What It Fastens

    The DCN21PL holds 49 nails in its magazine and accommodates a range of full-round-head, plastic-collated framing nails, from 2” to 3-1/4” in length. Dewalt states that it has the power to drive .148-diameter nails into dense wood. You may wonder, as with any cordless power tool, if it can really go the distance? With the capacity to drive 899 nails per charge, when driving 2” nails into SPF lumber using the tool’s speed 1 setting, it certainly promises staying power.

    The DCN21PL weighs in at 8.2 lbs. bare; slightly heavier than its paper collated counterpart. Other features on this Dewalt cordless nailer include a stall-release lever, easy-access nose piece in case of a nail jam, an adjustable rafter hook, and dry-fire lockout. Thanks to its cordless design, you can cut the long-term costs associated with a pneumatic nailer, with accessories like hoses, air tool oil, and fuel cells.

    Dewalt DCN21PLM1 20V Max Cordless Framing Nailer Kit

    As will all Dewalt tools, the DCN21PL 20V MAX cordless framing nailer is backed by a three-year manufacturer’s warranty, as well as one-year complimentary service and 90-day money-back guarantee through Dewalt. Only time will tell if this new plastic strip framing nailer lives up to the expectations of Dewalt die-hards.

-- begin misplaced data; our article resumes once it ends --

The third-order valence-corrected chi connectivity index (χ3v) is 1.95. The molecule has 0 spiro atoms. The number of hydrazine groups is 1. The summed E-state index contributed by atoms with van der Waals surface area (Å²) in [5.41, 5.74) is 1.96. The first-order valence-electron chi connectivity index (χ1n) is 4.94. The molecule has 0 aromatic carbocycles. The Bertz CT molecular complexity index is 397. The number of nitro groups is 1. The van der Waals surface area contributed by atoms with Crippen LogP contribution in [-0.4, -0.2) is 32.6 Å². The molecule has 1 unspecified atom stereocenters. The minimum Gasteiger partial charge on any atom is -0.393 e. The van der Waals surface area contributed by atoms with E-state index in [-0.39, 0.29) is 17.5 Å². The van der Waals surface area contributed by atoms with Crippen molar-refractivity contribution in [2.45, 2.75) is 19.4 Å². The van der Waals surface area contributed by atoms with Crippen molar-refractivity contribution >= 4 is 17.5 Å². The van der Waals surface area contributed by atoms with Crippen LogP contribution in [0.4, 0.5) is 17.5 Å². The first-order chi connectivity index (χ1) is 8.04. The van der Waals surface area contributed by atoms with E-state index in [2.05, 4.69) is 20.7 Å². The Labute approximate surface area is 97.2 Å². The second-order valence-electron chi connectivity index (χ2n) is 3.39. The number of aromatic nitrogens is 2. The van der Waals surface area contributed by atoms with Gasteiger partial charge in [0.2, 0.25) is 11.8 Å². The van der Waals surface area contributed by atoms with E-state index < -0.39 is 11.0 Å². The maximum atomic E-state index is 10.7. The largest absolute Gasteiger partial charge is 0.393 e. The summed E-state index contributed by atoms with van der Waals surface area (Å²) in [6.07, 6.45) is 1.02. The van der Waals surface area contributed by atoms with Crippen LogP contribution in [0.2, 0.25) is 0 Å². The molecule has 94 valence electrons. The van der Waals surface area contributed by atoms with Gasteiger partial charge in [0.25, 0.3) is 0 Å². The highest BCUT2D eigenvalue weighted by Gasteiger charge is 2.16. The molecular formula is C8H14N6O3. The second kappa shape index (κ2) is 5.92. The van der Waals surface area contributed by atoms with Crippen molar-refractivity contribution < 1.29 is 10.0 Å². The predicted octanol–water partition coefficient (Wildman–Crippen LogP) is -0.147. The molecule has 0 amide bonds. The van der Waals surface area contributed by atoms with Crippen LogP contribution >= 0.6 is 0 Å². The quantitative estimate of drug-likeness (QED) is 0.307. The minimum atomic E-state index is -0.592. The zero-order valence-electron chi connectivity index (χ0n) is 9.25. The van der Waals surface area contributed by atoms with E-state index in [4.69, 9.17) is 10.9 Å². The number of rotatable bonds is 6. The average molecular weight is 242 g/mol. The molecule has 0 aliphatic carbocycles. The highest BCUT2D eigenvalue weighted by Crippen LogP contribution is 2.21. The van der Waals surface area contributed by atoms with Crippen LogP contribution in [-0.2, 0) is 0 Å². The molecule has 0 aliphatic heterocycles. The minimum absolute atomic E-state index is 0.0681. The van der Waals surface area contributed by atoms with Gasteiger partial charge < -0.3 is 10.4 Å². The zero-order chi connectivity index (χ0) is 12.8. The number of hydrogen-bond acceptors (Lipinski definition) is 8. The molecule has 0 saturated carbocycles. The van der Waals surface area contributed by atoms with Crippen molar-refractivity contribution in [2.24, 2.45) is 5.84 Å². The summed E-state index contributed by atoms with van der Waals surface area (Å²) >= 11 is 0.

~ The Nail Gun Depot Team

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  • How To Find The Correct Air Staples For A Staple Gun

    Why can’t I order staples for my pneumatic stapler by dimension?

    Unlike nails, staples are often sold by series, which doesn't tell you much about size. Furthermore, staples are not "one-size-fits-most," contrary to most categories of collated nails. Staples are instead measured not only by leg length and wire gauge, but also by crown width.

    Pro Tip: If you’re having trouble deciding on a staple gun, see “Choosing A Staple Gun For Your Project.”

    BeA Heavy Wire Stapler

    Crown Size

    The crown is the bridge, otherwise known as the horizontal part of a staple that joins the legs. Crown sizes are typically segmented into wide, medium and narrow designations. This can become tricky, as some manufacturers measure the inside of the crown, while others measure the outside (or exterior) of the crown.

    Staple crown type can vary by application. For example, some staples come with a flat top, while others have a round or "U-shaped" crown. However, we'll take a closer look at the various crown types in a later article.

    Leg Length

    While a staple series is typically determined by gauge and crown (which we'll cover later in this article), leg length can vary significantly - even within the same series of staple. See the different leg lengths for the 7/16” crown staple, for example, below.

    Staple with measurements

    There are a couple rules of thumb with regard to staple length:

    1. Leg length requirements vary by application type, as well as the base material you are driving the staple into. The staple has to be able to fully penetrate and clasp to form a tight bond.